How To Compete Without Losing Your Mind – And Your Runway
Compete in an ever crowded space can be nerve-wracking. Compete in an ever busy space in the midst of a challenging fundraising environment even more unnerving.
We all know that cash won’t be nearly as readily available in 2022 as it will be in 2021. This puts startups in a position to compete without losing their minds — or losing the runway.
At australiabusinessblog.com Disrupt 2022, I interviewed Disaster CEO Eric Glyman, Airbase CEO Thejo Kote, and Anthemis partner Ruth Foxe Blader on the topic. Glyman and Kote talked about how they work to preserve capital, while Blader offered some of the advice she gives her portfolio companies. And she didn’t hold back.
For the unfamiliar, Glyman and Kote both run startups in the expense management space. As friendly competitors, they recognized that while the category is not a winner, it is important to differentiate and continuously innovate.
Glyman said, “One of the things we’ve done in our business is look at the cost of acquisition — to fully recoup the costs deployed — and we’ve lowered that threshold,” he said. “And so our view is that we want to grow as quickly as possible, but with a much faster tolerance – in the same way where you can get a higher return elsewhere, by applying that strict framework to where you choose to put capital. . We think this is the right approach for this environment.”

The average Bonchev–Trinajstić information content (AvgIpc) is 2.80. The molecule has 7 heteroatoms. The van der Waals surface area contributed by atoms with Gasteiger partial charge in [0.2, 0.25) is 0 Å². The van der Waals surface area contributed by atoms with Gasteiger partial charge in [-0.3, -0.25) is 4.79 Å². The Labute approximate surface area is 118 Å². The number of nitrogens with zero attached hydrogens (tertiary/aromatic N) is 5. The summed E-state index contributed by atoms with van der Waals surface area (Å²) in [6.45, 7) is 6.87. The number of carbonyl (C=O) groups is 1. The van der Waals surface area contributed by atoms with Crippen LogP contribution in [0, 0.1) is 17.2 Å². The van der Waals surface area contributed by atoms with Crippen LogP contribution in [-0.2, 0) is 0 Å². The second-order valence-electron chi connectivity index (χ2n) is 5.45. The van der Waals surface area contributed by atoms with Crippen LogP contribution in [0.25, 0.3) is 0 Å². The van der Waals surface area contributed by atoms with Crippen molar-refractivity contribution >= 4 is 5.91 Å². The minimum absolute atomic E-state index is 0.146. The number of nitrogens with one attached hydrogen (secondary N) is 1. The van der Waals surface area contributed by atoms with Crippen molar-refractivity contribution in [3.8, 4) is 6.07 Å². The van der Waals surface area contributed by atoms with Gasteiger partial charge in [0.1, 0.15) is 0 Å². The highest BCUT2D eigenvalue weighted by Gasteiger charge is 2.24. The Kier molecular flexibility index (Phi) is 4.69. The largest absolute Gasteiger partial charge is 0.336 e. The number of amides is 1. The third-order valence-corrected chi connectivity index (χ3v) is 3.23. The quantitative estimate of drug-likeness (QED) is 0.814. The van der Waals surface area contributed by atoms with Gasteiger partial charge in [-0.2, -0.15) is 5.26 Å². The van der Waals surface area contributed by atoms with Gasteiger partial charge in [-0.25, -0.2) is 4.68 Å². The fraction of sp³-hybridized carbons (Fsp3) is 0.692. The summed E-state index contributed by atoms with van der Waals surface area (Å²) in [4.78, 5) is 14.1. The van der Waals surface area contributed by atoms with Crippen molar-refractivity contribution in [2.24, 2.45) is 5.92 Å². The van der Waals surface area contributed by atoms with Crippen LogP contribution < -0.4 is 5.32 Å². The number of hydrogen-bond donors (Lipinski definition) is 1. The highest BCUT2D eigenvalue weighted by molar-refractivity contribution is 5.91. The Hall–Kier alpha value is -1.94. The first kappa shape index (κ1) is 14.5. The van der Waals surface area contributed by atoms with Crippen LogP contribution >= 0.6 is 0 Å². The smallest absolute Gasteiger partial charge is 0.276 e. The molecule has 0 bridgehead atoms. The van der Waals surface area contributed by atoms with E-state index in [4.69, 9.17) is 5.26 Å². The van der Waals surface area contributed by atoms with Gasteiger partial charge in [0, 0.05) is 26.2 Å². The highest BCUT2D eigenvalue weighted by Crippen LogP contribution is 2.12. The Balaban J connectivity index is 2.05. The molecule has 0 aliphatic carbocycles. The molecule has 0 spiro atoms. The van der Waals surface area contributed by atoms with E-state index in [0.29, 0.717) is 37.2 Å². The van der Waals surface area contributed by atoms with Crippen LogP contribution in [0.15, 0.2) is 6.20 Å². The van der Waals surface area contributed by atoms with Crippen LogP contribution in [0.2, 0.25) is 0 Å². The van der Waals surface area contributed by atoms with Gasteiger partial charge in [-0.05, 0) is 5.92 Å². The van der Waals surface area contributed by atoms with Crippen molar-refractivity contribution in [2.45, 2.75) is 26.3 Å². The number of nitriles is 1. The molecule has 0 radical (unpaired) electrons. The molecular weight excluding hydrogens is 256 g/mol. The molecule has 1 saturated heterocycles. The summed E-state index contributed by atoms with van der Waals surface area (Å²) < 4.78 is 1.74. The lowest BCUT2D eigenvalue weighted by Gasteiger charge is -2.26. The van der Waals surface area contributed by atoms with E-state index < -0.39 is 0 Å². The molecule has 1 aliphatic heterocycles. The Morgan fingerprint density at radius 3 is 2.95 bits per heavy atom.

For Kote, it’s all about focus. Airbase, he noted, has historically focused on medium and early commercial space. He was referring to “the crazy 2021 period when there was all the madness around investments in this space,” where investors were “willing to pay 100x, 200x multiples.” Rather than frantically trying to change Airbase’s model to meet expectations, Kote said the startup continued to operate as it had always done.
“So a silver lining from a focus perspective that came in for us this year was, ‘You know what? None of that matters,’ Kote said. gross ARR. So we’ve really stuck to what we’ve always done, which is targeting the mid-range. And that meant freeing up resources in all sorts of ways, giving us an extra runway.”
Meanwhile, Blader – whose company invests at all stages of its life cycle – shared her belief that “this is a sentiment-driven industry, and when the music is playing, everyone is dancing.”
“The people who danced in 2021 and raised a ton of capital — enough capital to break even with maybe a little bit of burn-cutting — are probably feeling pretty good,” she said. “And the people who have really under-raised or haven’t raised capital or raised at a valuation where they really won’t be able to close the gap between where multiples were and where they are now are somewhat panicked.”